Implanting a potential cure for type 1 diabetes

by • January 16, 2018 • Academia, Feature Slider, Feature-Home, Featured-Slides-Home, Stem cellsComments Off on Implanting a potential cure for type 1 diabetes371

The University of British Columbia and Vancouver Coastal Health are testing a radical way to cure diabetes. The researchers are implanting pancreatic cells grown in a lab from embryonic stem cells to replace ones previously damaged. The hope is that the implanted cells would mature and multiply to eradicate the reliance on insulin and everyday monitoring of blood sugar via finger pricking.  

“If these replacement cells restore a person’s ability to produce their own insulin when needed, it would prevent dangerous episodes of low blood sugar and lessen the complications resulting from high blood sugar, such as blindness, heart attacks and kidney failure,” says Dr. David Thompson, a principal investigator in the clinical trial, a UBC clinical assistant professor of endocrinology and medical director of the Vancouver General Hospital Diabetes Centre. “Eventually, it might even free people from a lifetime of constantly checking their blood sugar and injecting themselves, transforming treatment of this disease into a more manageable condition.”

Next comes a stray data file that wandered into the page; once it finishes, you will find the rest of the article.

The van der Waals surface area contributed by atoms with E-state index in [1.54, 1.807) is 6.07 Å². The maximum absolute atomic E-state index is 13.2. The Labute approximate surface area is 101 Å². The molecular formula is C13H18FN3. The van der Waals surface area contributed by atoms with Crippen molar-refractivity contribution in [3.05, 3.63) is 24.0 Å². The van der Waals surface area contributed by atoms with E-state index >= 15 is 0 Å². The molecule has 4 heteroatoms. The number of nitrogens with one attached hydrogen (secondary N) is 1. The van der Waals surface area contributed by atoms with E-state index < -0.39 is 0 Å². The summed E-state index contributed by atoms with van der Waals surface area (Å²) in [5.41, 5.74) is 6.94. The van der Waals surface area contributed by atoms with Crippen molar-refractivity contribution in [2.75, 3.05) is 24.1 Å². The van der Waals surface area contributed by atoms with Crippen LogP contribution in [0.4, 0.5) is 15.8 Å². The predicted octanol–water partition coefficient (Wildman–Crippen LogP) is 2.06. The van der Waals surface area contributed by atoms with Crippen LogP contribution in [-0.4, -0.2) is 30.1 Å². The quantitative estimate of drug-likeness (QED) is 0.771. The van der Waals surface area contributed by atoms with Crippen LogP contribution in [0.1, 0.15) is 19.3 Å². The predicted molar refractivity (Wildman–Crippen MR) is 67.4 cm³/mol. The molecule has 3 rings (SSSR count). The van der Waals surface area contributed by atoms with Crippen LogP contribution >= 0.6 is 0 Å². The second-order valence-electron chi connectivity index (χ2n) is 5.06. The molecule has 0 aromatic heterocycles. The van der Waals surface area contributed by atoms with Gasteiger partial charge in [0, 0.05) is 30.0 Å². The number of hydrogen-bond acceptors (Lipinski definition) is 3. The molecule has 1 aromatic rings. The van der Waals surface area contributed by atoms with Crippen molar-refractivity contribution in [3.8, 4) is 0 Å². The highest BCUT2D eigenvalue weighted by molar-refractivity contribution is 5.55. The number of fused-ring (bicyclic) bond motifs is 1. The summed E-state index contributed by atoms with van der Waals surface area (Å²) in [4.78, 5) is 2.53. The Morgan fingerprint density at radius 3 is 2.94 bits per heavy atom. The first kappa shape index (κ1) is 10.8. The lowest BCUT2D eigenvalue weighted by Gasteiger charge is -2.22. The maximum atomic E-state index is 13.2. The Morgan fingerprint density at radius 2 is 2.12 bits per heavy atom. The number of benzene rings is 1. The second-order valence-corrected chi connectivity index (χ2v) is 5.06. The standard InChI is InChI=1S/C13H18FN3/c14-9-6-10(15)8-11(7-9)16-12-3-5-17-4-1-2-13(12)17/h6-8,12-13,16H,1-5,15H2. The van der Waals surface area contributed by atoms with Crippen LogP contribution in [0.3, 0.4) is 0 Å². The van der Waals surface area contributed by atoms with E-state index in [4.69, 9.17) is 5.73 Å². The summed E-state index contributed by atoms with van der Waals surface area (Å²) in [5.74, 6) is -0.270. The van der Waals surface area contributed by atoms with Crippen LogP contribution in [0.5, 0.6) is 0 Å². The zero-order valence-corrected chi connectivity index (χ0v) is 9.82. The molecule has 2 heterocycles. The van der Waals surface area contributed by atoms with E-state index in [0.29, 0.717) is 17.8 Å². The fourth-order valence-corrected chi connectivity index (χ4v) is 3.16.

The trial could involve about 10 or more people in Vancouver with a severe form of type 1 diabetes, in which a person’s immune system attacks the pancreas, degrading or eliminating its ability to produce insulin.

The team received a grant from the Stem Cell Network of Canada for $500,000 to implement these treatments. Currently, they have only implanted one person, but intend to implant more in the coming weeks. Participants will be followed for two years to see if the implanted cells mature into insulin-producing beta cells and other cells capable of controlling a person’s blood sugar, and whether there are significant side effects.

The implants are part of a larger clinical study by ViaCyte that plans to test the cell-replacement therapy on approximately 40 patients between the US and Canada. ViaCyte has developed a technique for coaxing the embryonic cells along a path to become mature pancreatic cells. The company has also developed for the clinical trial, a protective packet – smaller than a VISA card – that will be implanted just beneath the skin. The packet’s membrane will allow blood vessels to permeate inside so that oxygen and other nutrients will stimulate them to differentiate further. The researchers expect some of the cells will become beta cells, which sense blood sugar levels and release insulin when needed.

As well as these packets, other smaller “sentinel” packets will be implanted and taken out at an earlier stage to evaluate the condition and the development of the cells inside.

With the intention to prevent the participants’’ bodies from rejecting the units, they will be taking immunosuppressants. This, however, makes the patients more susceptible to other infections and is therefore only being clinically tested on people who have a particularly dangerous form of type 1 diabetes.

The procedure for implanting the cells, performed by a team led by Dr. Garth Warnock, a UBC surgery professor, is similar to transplanting clusters of beta cells, known as “islets,” from deceased donors – a treatment pioneered at the University of Alberta. If this clinical study is successful, it could be a promising lead to a cure for type 1 diabetes.

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